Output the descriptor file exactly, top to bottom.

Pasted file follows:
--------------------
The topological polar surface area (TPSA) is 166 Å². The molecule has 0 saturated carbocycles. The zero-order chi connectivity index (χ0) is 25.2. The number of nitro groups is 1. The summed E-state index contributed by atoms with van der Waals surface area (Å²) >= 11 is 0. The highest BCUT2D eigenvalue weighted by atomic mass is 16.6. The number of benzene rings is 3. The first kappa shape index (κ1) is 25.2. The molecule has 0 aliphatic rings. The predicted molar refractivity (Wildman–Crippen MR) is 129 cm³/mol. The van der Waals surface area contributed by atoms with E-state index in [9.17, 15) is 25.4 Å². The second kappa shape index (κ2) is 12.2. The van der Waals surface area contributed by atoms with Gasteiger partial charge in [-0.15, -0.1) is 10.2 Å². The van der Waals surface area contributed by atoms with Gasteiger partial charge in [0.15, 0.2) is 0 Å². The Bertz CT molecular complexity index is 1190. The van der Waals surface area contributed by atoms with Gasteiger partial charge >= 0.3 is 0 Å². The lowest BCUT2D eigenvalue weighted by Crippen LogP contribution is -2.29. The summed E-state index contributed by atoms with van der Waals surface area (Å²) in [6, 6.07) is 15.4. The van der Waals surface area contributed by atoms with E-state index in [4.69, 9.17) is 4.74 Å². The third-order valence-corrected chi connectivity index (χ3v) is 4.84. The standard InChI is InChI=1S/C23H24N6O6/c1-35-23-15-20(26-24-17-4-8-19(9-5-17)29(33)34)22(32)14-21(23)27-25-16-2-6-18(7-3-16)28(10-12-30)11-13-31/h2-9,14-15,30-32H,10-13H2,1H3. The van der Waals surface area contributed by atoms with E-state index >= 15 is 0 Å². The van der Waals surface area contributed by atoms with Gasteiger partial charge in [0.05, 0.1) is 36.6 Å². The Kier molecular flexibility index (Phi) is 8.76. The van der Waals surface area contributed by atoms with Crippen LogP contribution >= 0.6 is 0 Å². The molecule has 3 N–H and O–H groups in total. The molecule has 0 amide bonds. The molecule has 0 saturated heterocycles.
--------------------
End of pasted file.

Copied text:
The topological polar surface area (TPSA) is 166 Å². The molecule has 0 saturated carbocycles. The zero-order chi connectivity index (χ0) is 25.2. The number of nitro groups is 1. The summed E-state index contributed by atoms with van der Waals surface area (Å²) >= 11 is 0. The highest BCUT2D eigenvalue weighted by atomic mass is 16.6. The number of benzene rings is 3. The first kappa shape index (κ1) is 25.2. The molecule has 0 aliphatic rings. The predicted molar refractivity (Wildman–Crippen MR) is 129 cm³/mol. The van der Waals surface area contributed by atoms with E-state index in [9.17, 15) is 25.4 Å². The second kappa shape index (κ2) is 12.2. The van der Waals surface area contributed by atoms with Gasteiger partial charge in [-0.15, -0.1) is 10.2 Å². The van der Waals surface area contributed by atoms with Gasteiger partial charge in [0.15, 0.2) is 0 Å². The Bertz CT molecular complexity index is 1190. The van der Waals surface area contributed by atoms with Gasteiger partial charge >= 0.3 is 0 Å². The lowest BCUT2D eigenvalue weighted by Crippen LogP contribution is -2.29. The summed E-state index contributed by atoms with van der Waals surface area (Å²) in [6, 6.07) is 15.4. The van der Waals surface area contributed by atoms with E-state index in [4.69, 9.17) is 4.74 Å². The third-order valence-corrected chi connectivity index (χ3v) is 4.84. The standard InChI is InChI=1S/C23H24N6O6/c1-35-23-15-20(26-24-17-4-8-19(9-5-17)29(33)34)22(32)14-21(23)27-25-16-2-6-18(7-3-16)28(10-12-30)11-13-31/h2-9,14-15,30-32H,10-13H2,1H3. The van der Waals surface area contributed by atoms with E-state index >= 15 is 0 Å². The van der Waals surface area contributed by atoms with Gasteiger partial charge in [0.05, 0.1) is 36.6 Å². The Kier molecular flexibility index (Phi) is 8.76. The van der Waals surface area contributed by atoms with Crippen LogP contribution >= 0.6 is 0 Å². The molecule has 3 N–H and O–H groups in total. The molecule has 0 amide bonds. The molecule has 0 saturated heterocycles.